We cautiously looked at the world, realizing that what we had been taught to believe was the greatest socialist country in the world was actually one of the poorest countries in the world. We studied the newly leaked information from our historical archives and learned our saintly leader was actually a brutal dictator who was responsible for the deaths of millions of people in his political campaigns.

Like the antique treasures excavated from the emperor’s tomb in my hometown, Mao’s personality cult crumbled when meeting the fresh air. His omnipresent statues were torn down and the billions of lapel pins that bore his image were melted to make cooking utensils. At the moment, even though the current leadership in China still venerates Mao and some people hang his picture in cabs, or plaster it on the walls of businesses as if he were a patron saint for the whole country, the Mao era has long ended.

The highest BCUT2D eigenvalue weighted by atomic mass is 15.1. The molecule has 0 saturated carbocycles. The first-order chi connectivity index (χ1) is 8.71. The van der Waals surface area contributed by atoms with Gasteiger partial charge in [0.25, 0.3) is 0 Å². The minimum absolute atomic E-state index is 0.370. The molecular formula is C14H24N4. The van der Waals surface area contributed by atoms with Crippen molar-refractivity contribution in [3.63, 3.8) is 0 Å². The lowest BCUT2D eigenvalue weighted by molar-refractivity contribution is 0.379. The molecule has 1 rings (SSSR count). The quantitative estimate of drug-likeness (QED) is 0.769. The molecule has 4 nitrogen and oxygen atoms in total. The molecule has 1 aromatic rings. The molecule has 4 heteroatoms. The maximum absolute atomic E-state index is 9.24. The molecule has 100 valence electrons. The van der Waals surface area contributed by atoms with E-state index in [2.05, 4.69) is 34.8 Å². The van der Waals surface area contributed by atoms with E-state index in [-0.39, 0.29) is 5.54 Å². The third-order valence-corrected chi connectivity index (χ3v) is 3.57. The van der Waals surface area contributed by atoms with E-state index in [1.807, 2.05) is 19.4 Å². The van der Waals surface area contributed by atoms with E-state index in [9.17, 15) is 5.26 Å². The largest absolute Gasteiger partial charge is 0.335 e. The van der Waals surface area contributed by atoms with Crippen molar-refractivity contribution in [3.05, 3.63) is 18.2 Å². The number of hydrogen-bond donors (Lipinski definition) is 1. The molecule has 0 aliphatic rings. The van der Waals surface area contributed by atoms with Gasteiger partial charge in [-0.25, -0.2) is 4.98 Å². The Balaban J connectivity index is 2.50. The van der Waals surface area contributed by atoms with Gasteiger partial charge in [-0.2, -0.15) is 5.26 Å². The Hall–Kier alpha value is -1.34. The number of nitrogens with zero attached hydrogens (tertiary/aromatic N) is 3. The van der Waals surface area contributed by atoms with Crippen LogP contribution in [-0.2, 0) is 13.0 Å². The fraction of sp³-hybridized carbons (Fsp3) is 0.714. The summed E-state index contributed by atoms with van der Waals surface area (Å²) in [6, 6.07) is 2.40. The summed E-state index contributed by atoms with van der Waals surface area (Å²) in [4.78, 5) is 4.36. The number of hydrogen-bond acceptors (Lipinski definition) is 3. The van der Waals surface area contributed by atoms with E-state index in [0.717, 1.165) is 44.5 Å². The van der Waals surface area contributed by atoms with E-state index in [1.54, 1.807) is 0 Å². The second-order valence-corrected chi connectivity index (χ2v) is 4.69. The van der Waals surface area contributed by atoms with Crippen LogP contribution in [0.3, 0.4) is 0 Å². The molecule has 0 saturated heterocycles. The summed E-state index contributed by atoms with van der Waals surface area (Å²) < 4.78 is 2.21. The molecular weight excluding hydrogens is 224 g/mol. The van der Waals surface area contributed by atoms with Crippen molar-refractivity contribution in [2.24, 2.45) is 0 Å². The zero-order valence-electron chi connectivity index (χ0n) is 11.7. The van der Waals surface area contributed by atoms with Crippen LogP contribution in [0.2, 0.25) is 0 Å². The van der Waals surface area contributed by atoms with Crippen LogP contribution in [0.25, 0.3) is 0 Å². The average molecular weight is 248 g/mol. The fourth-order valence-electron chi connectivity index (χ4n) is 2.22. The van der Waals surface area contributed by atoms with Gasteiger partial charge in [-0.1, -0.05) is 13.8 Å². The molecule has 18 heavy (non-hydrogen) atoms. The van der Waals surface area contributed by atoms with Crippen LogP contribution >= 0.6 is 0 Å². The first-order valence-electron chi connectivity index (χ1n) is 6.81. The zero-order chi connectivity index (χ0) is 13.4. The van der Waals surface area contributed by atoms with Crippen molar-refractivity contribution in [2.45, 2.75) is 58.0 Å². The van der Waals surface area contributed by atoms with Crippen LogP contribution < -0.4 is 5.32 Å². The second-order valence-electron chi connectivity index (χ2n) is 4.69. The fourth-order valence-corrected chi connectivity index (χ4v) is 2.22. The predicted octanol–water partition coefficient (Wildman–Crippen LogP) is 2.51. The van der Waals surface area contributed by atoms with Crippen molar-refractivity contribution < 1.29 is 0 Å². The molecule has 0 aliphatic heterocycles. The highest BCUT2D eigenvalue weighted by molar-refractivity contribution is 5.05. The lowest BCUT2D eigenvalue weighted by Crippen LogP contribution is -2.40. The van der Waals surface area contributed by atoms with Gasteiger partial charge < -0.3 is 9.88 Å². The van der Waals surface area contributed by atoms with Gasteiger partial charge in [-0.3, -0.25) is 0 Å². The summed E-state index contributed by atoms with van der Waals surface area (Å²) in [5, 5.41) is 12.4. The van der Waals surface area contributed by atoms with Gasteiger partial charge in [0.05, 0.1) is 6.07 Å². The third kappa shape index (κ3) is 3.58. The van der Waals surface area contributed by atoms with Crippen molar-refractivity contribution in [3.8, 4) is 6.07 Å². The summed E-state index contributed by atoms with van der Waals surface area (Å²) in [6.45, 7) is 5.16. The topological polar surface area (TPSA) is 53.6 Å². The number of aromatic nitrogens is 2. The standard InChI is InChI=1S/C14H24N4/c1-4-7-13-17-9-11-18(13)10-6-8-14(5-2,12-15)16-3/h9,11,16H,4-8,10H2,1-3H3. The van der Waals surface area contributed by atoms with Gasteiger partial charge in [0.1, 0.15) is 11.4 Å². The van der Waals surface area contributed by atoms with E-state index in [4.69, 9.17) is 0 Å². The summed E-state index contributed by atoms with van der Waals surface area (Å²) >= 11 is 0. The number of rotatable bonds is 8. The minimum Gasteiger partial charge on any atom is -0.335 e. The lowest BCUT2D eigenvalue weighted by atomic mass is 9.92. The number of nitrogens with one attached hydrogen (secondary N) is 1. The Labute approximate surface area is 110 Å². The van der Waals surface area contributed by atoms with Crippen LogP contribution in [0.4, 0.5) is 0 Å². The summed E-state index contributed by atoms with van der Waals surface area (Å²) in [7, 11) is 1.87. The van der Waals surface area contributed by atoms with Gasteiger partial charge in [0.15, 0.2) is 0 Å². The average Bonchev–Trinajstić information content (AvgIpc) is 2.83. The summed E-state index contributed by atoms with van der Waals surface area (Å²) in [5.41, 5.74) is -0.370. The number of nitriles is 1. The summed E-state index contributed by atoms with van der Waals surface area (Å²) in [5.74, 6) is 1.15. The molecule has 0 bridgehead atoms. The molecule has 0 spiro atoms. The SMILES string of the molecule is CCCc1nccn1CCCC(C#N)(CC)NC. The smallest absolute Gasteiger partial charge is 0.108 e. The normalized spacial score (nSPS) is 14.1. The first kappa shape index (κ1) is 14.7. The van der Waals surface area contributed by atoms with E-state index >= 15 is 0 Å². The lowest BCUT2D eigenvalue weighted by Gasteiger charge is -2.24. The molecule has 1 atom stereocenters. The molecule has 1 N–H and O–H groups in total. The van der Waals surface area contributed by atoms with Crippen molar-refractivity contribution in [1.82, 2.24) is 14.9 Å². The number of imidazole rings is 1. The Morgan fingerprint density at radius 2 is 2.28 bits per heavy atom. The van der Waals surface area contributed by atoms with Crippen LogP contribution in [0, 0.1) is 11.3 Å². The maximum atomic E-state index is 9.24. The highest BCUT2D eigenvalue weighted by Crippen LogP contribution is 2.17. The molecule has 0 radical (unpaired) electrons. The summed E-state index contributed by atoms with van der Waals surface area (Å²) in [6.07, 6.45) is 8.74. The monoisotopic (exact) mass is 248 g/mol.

Thirty-five years have passed, and it is sickening to see the echoes of Mao’s tyranny still being played out in North Korea. In the TV footage, I found many younger versions of myself among a group of schoolboys in front of a Kim Jong-il statue. Several were covering their faces, trying to force out a tear. They knew that if they didn’t, they or their families could be denounced.

I also saw the likenesses of my parents and my teachers — some were truly saddened at the loss of a demigod, while others resorted to funeral histrionics out of fear.